George’s Epoxy Bullet Bowl

Duration: 7:07

Here’s one of the weirdest projects George ever did: he filled a mold with brass casings, poured epoxy over the top of them, let it cure and turned the whole thing into a bowl. The result; a bullet bowl. OK, they’re not bullets, but it makes for a cool name. You may never do an identical project, but you can get some good ideas from this video.

Getting Ready

  • – The mold for this project is an inexpensive plastic bowl. The epoxy does release from the bowl, so it can be used over and over.
  • – Be sure you’re using the right epoxy. It needs to be an epoxy that’s suitable for deep pours.
  • – Clean the casings if you want them shiny. George tumbled his with a brass cleaning product.
  • – A pressure pot will eliminate bubbles from the casting.

Pour and Wait

Most epoxies need a lot of cure time before you can put them on the lathe, 5-7 days. Read the epoxy instructions, and don’t push it.

Turning

George toggled between high speed steel and carbide tools to do the turning. The casings really slowed the process down, and their shavings came off so hot he had to put a glove on his left hand. But in the end, the process was similar to any bowl turning project. Just slower. Epoxy projects typically don’t get finish, they get buffed. That was the final step of this project.

Working with Epoxy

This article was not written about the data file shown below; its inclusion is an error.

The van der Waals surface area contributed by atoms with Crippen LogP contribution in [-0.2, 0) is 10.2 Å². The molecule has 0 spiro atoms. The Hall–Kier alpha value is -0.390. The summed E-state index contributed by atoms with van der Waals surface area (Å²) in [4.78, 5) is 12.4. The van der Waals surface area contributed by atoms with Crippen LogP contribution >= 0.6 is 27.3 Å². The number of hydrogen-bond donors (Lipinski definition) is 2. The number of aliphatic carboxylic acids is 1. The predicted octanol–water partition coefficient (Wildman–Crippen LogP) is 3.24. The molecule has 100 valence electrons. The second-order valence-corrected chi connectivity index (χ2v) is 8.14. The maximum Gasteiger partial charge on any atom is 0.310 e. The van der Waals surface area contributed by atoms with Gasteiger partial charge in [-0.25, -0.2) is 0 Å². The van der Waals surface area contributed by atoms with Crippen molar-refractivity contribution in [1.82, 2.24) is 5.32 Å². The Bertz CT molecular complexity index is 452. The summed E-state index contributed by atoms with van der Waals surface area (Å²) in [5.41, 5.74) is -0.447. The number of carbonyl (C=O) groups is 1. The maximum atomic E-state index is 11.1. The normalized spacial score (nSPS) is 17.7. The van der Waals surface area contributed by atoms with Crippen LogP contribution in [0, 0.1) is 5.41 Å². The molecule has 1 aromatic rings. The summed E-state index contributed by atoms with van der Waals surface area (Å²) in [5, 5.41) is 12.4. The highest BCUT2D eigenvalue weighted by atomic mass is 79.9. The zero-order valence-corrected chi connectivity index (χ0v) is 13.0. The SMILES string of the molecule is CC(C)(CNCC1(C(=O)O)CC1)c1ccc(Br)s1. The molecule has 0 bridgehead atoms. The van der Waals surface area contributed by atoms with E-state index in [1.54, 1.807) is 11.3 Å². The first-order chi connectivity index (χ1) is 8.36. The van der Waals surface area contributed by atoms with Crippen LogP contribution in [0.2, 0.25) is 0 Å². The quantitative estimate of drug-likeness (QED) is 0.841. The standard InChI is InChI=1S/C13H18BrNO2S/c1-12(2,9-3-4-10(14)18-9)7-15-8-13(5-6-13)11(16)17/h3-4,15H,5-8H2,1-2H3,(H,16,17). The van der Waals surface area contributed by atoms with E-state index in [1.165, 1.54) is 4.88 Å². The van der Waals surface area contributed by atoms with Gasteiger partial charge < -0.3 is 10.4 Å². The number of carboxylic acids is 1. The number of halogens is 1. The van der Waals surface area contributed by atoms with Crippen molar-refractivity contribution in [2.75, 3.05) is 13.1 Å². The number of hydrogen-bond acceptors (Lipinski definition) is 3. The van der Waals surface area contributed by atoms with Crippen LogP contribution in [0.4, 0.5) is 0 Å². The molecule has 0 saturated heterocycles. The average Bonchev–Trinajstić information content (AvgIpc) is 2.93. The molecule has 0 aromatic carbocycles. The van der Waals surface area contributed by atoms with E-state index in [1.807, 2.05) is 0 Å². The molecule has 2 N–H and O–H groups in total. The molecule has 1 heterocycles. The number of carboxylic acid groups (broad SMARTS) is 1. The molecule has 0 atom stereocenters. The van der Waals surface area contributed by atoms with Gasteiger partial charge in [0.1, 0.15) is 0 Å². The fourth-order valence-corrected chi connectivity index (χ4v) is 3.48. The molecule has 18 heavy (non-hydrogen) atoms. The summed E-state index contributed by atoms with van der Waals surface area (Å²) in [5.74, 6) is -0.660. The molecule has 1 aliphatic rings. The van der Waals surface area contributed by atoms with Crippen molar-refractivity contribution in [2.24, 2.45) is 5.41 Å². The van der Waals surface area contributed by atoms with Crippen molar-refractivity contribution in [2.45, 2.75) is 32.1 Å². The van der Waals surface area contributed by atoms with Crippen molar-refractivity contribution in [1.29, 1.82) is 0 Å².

If you’d like to try a bowl/epoxy project, but aren’t interested in casings in resin, you might like a wooden bowl with resin accents. We’ve got a lot of great info on incorporating resin into other projects, too.

Discussion
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5 Responses to “George’s Epoxy Bullet Bowl”
  1. Stuart Bachner
    Stuart Bachner

    Love the idea, might I recommend the same idea with bullets too. That way your friend can have a Case bowl (brass casings) and a bullet bowl with a mix of caliber bullets of varying types (solid lead, jacketed, hollow point, etc).

    Reply
  2. David
    David

    George — That is a very cool bowl. The cross section of the casings on the inside of the bowl is interesting. You’ve inspired me.

    Reply
  3. Guy Cox
    Guy Cox

    When the blank goes into the pot it it’s on the top (rim) of the bowl.. But when it goes onto the lathe, the wood forms a tenon on the bottom.. Puzzled…

    Reply
    • Customer Service
      Customer Service

      Good catch. I glued a second block to the bottom of the blank after it came out of the mold. This provided me with a way to grab the blank without cutting a tenon or recess into the epoxy/cartridge blank.

      -George
      Woodworkers Guild of America

      Reply